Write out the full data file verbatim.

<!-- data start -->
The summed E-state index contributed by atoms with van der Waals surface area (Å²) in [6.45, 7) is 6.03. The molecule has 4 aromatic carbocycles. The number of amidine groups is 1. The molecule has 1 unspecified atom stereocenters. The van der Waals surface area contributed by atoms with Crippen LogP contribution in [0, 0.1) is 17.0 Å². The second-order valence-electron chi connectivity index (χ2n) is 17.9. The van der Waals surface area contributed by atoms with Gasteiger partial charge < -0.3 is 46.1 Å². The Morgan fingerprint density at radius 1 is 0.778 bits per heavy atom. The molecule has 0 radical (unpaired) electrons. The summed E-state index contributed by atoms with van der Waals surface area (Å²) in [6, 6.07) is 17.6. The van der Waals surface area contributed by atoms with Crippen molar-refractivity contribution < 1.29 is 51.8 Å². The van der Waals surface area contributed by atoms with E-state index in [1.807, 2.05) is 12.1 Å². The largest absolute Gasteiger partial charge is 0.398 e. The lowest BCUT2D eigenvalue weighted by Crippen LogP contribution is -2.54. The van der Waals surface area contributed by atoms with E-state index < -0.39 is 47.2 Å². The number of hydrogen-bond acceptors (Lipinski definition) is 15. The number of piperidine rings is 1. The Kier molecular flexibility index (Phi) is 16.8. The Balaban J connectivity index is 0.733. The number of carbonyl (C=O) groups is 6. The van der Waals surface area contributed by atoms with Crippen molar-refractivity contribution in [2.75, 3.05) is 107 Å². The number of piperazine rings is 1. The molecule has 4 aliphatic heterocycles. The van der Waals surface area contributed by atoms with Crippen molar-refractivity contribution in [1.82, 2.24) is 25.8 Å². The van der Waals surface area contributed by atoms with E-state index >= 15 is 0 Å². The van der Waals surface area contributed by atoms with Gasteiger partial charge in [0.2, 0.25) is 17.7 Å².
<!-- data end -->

The summed E-state index contributed by atoms with van der Waals surface area (Å²) in [6.45, 7) is 6.03. The molecule has 4 aromatic carbocycles. The number of amidine groups is 1. The molecule has 1 unspecified atom stereocenters. The van der Waals surface area contributed by atoms with Crippen LogP contribution in [0, 0.1) is 17.0 Å². The second-order valence-electron chi connectivity index (χ2n) is 17.9. The van der Waals surface area contributed by atoms with Gasteiger partial charge < -0.3 is 46.1 Å². The Morgan fingerprint density at radius 1 is 0.778 bits per heavy atom. The molecule has 0 radical (unpaired) electrons. The summed E-state index contributed by atoms with van der Waals surface area (Å²) in [6, 6.07) is 17.6. The van der Waals surface area contributed by atoms with Crippen molar-refractivity contribution < 1.29 is 51.8 Å². The van der Waals surface area contributed by atoms with E-state index in [1.807, 2.05) is 12.1 Å². The largest absolute Gasteiger partial charge is 0.398 e. The lowest BCUT2D eigenvalue weighted by Crippen LogP contribution is -2.54. The van der Waals surface area contributed by atoms with E-state index < -0.39 is 47.2 Å². The number of hydrogen-bond acceptors (Lipinski definition) is 15. The number of piperidine rings is 1. The Kier molecular flexibility index (Phi) is 16.8. The Balaban J connectivity index is 0.733. The number of carbonyl (C=O) groups is 6. The van der Waals surface area contributed by atoms with Crippen molar-refractivity contribution in [2.75, 3.05) is 107 Å². The number of piperazine rings is 1. The molecule has 4 aliphatic heterocycles. The van der Waals surface area contributed by atoms with Crippen molar-refractivity contribution in [1.82, 2.24) is 25.8 Å². The van der Waals surface area contributed by atoms with E-state index >= 15 is 0 Å². The van der Waals surface area contributed by atoms with Gasteiger partial charge in [0.2, 0.25) is 17.7 Å².